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Saudis, Soros and Other Billionaires We Finance

The opinions expressed by columnists are their own and do not necessarily represent the views of

Note: Because of the Easter Holiday, I'm running a column which first appeared March 9, 2011.

News comes today that George Soros is upset with talk the US is trying to cut the federal budget. According to Reuters, Soros was addressing “a think-tank breakfast in Paris” <insert croissant joke here> and said that he was less upbeat about the US economy because of the proposed cuts.


"While currently the U.S. economy is improving, that is going to be a serious brake on that in terms of employment and effective demand," he said.

"So I am a little bit less optimistic for the U.S. economy than most people are currently."

Soros must have a HUGE short position in US dollars.

Soros has been accused of participating in attacks on currencies in Thailand, the UK and Russia, although he denies the charge. He’s been called “the man who broke the Bank of England.”

The Saudis are denying claims made by Goldman Sachs that the Arabian kingdom is exaggerating how much excess oil capacity they have, according to the Wall Street Journal.

The WSJ quoted a research note from Goldman on Tuesday:

“We believe that Saudi Arabia has been producing 0.5 million to 1 million barrels a day above the official numbers since November…implying that OPEC spare capacity is significantly lower than reported.” 

What’s at issue is how much more addition oil can be produced. The more oil still sitting on the sidelines, the better chance any disruption can be alleviated quickly.

Some analysts are saying that spare capacity has already dropped under 2 million barrels per day, according to the Journal. The Saudis says nonsense: Spare capacity is at 3.5 million barrels per day.


Whoever’s right, speculators are bidding prices up not because of a diminished supply of oil, but because of over-supply of dollars. Inflation is a monetary mechanism. When there is too much money, prices are going to go up. It’s the definition of inflation. Unfortunately we have a Federal Reserve Bank that forgot its main duty of fighting inflation and instead acts as Cheerleader-in-Chief for speculation.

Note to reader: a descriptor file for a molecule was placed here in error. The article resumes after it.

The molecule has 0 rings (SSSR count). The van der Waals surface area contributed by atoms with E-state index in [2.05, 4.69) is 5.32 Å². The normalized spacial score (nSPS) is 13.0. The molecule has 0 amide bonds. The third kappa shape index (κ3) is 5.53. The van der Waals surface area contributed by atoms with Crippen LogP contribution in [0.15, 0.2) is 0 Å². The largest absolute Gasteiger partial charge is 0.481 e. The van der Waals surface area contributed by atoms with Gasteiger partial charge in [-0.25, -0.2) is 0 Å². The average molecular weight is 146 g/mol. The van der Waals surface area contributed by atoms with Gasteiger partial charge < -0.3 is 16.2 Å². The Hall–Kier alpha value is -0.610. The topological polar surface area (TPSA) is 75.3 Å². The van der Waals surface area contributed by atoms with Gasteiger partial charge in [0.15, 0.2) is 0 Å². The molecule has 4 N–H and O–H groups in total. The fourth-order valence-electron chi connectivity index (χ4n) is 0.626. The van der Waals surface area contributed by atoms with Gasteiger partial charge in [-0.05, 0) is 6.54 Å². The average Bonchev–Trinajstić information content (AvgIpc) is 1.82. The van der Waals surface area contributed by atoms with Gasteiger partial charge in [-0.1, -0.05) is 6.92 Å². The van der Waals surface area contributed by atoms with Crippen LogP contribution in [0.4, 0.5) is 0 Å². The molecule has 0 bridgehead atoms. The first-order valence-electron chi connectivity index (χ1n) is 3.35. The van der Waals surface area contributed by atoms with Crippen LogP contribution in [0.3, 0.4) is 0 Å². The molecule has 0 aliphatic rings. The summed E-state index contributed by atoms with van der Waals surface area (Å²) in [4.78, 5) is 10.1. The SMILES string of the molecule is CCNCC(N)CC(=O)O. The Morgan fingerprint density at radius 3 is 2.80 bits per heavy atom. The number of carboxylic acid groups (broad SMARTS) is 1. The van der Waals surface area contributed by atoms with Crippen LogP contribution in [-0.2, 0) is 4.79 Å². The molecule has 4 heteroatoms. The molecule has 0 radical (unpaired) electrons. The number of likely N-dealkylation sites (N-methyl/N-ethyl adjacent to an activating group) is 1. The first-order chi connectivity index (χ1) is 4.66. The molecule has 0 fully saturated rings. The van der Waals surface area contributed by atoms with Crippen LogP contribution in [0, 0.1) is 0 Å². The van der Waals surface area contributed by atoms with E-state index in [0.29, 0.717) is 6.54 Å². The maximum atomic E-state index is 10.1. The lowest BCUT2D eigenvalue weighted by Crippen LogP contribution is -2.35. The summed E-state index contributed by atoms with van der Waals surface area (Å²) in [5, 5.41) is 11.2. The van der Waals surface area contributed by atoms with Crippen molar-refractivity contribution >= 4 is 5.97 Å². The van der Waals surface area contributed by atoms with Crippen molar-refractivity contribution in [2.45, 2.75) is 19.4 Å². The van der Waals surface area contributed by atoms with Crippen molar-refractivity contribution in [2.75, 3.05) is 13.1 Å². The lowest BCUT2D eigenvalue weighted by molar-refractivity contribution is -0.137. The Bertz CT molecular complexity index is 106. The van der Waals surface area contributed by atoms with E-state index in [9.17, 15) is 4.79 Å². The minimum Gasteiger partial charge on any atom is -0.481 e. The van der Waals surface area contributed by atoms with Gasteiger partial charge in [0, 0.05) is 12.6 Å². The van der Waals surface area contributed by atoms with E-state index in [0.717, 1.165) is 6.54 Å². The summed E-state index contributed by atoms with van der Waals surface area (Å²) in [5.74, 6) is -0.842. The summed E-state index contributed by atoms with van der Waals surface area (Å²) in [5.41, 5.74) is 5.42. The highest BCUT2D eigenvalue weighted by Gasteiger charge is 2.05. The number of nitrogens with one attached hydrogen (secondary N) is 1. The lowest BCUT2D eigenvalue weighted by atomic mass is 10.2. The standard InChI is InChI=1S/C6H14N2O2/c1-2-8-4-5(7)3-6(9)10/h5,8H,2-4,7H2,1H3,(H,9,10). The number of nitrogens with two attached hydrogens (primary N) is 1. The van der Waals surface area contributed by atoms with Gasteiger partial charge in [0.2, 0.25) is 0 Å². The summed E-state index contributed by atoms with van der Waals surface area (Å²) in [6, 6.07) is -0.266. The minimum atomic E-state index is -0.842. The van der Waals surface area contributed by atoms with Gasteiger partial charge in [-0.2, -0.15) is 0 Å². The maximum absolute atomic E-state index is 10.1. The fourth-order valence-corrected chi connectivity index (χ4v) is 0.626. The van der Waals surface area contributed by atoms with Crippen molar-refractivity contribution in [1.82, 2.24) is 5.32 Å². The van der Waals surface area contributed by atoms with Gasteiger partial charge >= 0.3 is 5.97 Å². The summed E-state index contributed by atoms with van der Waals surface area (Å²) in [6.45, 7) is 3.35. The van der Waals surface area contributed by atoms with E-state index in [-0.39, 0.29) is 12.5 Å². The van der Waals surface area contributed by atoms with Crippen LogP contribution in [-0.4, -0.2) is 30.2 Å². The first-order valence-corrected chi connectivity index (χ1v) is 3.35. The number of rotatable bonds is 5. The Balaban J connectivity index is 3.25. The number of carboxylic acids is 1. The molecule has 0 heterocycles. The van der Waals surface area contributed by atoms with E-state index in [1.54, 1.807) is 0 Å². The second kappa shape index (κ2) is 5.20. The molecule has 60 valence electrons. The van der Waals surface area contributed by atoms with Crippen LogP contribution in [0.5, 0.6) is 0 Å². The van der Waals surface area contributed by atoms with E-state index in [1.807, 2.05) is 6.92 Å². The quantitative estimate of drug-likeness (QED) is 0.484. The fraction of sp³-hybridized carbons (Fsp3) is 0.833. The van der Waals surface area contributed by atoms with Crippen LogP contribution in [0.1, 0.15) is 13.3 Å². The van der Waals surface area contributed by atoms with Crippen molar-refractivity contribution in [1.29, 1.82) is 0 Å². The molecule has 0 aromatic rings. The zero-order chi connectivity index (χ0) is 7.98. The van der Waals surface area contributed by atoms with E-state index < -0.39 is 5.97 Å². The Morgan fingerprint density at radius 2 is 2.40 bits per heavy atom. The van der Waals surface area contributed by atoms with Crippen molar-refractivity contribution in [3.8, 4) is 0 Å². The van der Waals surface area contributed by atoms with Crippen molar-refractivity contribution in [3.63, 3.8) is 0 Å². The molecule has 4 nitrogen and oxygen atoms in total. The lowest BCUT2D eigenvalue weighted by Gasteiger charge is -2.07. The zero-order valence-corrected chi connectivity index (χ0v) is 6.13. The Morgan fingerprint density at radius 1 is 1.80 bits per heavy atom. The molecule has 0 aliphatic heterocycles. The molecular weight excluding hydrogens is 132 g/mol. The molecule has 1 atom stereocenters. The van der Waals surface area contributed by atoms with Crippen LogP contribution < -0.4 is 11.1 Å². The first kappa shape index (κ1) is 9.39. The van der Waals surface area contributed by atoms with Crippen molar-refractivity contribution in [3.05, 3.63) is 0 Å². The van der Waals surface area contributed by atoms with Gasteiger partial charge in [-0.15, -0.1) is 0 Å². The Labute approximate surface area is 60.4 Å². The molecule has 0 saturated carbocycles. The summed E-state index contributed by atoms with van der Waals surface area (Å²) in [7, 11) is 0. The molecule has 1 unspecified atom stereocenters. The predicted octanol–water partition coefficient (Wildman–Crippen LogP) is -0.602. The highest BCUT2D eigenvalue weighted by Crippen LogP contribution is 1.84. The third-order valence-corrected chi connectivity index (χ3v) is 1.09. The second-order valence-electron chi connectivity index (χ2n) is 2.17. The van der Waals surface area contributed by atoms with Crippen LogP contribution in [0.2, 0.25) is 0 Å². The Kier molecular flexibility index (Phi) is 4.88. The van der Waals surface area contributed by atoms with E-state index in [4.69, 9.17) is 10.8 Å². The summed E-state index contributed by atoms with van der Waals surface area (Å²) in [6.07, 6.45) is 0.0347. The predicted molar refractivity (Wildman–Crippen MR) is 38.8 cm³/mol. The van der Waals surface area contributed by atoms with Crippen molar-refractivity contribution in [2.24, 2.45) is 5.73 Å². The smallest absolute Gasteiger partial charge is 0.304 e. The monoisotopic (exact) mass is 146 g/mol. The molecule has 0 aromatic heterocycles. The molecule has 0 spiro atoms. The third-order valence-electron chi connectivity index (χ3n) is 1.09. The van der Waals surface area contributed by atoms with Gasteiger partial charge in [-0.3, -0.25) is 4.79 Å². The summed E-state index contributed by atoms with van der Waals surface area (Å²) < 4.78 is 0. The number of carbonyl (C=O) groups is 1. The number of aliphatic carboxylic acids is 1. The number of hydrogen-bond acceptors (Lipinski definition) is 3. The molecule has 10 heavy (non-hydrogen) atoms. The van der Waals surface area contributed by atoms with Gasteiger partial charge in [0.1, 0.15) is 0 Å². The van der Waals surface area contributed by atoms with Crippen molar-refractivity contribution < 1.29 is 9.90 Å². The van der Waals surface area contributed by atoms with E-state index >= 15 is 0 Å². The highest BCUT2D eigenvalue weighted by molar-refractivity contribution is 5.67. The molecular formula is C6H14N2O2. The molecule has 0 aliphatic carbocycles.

When the commodity price bubble finally explodes, and it will, there will be a class of people who will be crying a river of tears.

One of those people will not be PIMCO’s Bill Gross.  

On Monday, Gross, the manager of PIMCO's Total Return Fund, told Yahoo Finance's Aaron Task that we should be raising taxes on the wealthy into the 50 percent bracket. And, oh, by the way, we should be raising taxes on corporations too

Task characterized it as Gross joining the list of wealthy Americans "who think they aren't being taxed enough, already." The only other member of the list Task cites? Warren Buffet.

Two men might qualify for marriage in Vermont, but they don't, in fact, make up a list. A list is a series of persons, places or things that you write down because you can't remember them as they are too numerous otherwise.  

Yesterday, Yahoo Finance followed up by running a story by Task's partner, Peter Gorenstein, quoting PIMCO's Gross as saying that
the economy is not self-sustaining yet.

My guess is that Gross would be excited to see a QE3

After all, what bond manager wouldn't advocate another series of record-breaking open market purchases of government bonds? 

Maybe when the Fed is done buying bonds, they can buy some techs stocks too.


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